DIVERSIFICATION REMAINS IMPORTANT

According to Pan of IG, investors can protect their investments in this recession by first recognising the impact that it will have on their investments, compared to typical downside events. Diversification and balancing between different sectors will be important – this is regardless of whether there is a recession or not.

Specific to this pandemic, Pan sees different winners and losers from the past. Technology, healthcare companies and consumer staples have bounced back quickly after the initial sell-off. They may remain in favour until the boost from the pandemic fades.

On the asset class that will be worst hit by the recession, she singled out commodities, particularly energy and industrial metals. They have been hit hard during this pandemic as production and economic activities have been disrupted.

When it comes to gold, she said that the yellow metal is “a good hideaway with a few bright spots in the market at present”.

INVESTING IN A VOLATILE ENVIRONMENT

(Photo: Unsplash/Austin Distel)

Lee of Bank of Singapore advises that in this volatile environment, careful capital management and a long-term outlook is important.

He says that those who are leveraged should make use of rallies to “de-risk” and build up liquidity buffers. He reminds investors of the adage that the market can stay irrational longer than they can stay solvent.

For non-leveraged investors who are neutral or underweight in terms of their risk exposure, he says it is not practical to try to time the market bottom. He recommends trading up in quality and patiently edging into solid assets that are oversold in terms of fundamental valuations.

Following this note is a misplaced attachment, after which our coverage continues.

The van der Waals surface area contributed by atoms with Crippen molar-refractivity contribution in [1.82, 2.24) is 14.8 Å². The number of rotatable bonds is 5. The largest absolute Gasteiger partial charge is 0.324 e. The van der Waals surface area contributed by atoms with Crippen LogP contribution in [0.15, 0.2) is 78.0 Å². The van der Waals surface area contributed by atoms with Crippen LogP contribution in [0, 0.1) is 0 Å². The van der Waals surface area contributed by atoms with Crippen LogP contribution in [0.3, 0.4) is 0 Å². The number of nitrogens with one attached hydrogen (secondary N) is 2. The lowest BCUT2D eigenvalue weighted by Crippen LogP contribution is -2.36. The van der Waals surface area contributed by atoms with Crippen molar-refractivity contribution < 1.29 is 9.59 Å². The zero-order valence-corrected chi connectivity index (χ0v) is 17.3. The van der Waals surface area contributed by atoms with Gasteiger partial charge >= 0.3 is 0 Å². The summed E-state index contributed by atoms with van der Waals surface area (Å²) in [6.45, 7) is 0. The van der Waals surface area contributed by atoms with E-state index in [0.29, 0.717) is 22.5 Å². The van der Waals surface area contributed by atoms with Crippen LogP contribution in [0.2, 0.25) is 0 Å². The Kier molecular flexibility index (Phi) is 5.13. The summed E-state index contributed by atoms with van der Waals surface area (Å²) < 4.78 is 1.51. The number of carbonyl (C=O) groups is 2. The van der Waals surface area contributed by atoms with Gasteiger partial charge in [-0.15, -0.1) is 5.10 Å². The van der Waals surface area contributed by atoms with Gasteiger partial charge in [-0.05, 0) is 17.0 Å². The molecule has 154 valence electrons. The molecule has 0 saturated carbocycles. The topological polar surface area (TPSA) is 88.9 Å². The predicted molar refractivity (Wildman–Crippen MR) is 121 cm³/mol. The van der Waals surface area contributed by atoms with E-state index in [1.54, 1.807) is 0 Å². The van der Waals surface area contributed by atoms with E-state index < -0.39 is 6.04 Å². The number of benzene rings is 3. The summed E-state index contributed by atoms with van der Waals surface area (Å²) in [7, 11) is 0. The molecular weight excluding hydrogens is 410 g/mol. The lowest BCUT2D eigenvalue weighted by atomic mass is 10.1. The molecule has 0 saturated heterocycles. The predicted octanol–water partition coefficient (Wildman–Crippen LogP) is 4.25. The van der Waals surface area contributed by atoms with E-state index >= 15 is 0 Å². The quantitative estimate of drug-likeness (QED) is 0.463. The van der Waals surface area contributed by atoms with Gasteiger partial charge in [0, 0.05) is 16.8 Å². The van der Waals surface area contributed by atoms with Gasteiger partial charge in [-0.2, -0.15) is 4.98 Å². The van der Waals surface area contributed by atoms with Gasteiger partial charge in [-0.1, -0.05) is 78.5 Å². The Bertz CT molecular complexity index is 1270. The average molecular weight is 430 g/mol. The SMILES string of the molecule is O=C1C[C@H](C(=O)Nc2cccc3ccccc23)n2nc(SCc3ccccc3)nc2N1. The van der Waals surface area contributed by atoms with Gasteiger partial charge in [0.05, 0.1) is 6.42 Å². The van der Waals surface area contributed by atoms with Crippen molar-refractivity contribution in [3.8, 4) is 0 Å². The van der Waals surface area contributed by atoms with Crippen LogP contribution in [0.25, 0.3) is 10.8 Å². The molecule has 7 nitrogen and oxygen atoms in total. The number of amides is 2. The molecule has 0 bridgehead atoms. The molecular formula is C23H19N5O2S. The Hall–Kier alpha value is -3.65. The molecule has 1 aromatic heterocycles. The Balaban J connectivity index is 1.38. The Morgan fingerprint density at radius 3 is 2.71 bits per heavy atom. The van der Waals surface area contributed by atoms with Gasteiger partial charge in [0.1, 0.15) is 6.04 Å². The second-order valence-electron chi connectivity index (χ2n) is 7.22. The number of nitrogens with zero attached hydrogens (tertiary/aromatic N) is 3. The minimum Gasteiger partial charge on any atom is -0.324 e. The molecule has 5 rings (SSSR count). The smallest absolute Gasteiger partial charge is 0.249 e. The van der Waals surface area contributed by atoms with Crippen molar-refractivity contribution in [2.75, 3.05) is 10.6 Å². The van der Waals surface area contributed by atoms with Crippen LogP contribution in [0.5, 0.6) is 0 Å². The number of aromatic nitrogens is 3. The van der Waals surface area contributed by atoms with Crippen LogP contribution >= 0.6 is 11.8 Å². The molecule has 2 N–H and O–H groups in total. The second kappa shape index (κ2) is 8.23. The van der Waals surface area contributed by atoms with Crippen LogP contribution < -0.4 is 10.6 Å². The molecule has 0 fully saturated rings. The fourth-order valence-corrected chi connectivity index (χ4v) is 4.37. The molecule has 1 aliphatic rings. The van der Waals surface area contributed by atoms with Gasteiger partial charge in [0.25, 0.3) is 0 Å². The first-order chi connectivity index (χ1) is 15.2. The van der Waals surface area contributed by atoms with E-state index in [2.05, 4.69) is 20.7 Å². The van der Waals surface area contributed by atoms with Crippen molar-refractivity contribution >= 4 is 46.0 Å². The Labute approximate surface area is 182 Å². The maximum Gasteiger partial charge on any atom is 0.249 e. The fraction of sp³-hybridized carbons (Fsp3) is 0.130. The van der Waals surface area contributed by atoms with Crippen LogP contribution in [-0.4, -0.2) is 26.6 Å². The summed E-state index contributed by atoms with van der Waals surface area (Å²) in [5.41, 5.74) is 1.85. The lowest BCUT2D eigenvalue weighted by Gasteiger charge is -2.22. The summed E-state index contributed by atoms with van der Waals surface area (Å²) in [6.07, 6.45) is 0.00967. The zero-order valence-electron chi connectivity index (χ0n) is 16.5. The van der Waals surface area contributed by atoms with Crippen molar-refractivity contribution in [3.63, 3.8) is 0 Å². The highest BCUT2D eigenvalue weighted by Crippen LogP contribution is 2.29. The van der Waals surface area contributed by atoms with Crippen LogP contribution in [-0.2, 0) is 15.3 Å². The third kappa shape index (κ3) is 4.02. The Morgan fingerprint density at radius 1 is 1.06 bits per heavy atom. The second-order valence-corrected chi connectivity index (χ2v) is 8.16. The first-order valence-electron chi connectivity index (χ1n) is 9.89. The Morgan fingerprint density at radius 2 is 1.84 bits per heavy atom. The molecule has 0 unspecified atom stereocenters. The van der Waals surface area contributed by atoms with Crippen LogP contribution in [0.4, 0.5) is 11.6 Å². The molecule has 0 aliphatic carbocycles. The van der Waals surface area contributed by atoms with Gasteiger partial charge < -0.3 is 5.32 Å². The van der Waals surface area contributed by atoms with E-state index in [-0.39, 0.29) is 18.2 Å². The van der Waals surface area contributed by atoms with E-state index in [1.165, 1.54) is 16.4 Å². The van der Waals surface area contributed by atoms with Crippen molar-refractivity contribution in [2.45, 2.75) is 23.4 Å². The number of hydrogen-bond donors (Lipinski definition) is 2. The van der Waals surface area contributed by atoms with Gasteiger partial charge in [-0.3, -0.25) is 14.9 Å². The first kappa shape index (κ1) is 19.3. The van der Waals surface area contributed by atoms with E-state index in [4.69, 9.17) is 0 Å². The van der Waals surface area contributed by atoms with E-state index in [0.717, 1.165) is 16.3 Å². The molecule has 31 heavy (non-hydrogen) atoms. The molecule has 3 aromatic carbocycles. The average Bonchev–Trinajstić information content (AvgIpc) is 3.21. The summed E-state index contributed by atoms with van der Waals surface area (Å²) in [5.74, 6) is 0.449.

He cautions that not everything that has been sold off is cheap, so investors will need to be careful and selective. Many companies will be permanently impaired by the sharp recessionary shock, and some will not survive. He points to the importance of focusing on high quality assets with resilient balance sheets and growth.

Pan of IG echoed this sentiment. She said that quality investing will be a common practice as investors hunt for value in the longer-term; although one needs to be aware of their investment horizon. She foresees the COVID-19 hit reshuffling the fortunes of well-established companies, with varying impact on different sectors.

UNAVOIDABLE BUT NEED NOT BE HAZARDOUS

The recession may be unavoidable, but it need not be hazardous for investors. By keeping time-tested – or more specifically, recession-tested – investment values and practices in mind, investors should be able to ride out this downside event with a certain measure of assurance and hopefully, emerge from it more resilient.

Not unlike what governments around the world are rallying their citizens to do.

Information in this article does not constitute investment advice. Readers should be aware that any investment comes with risk

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Source: CNA/ds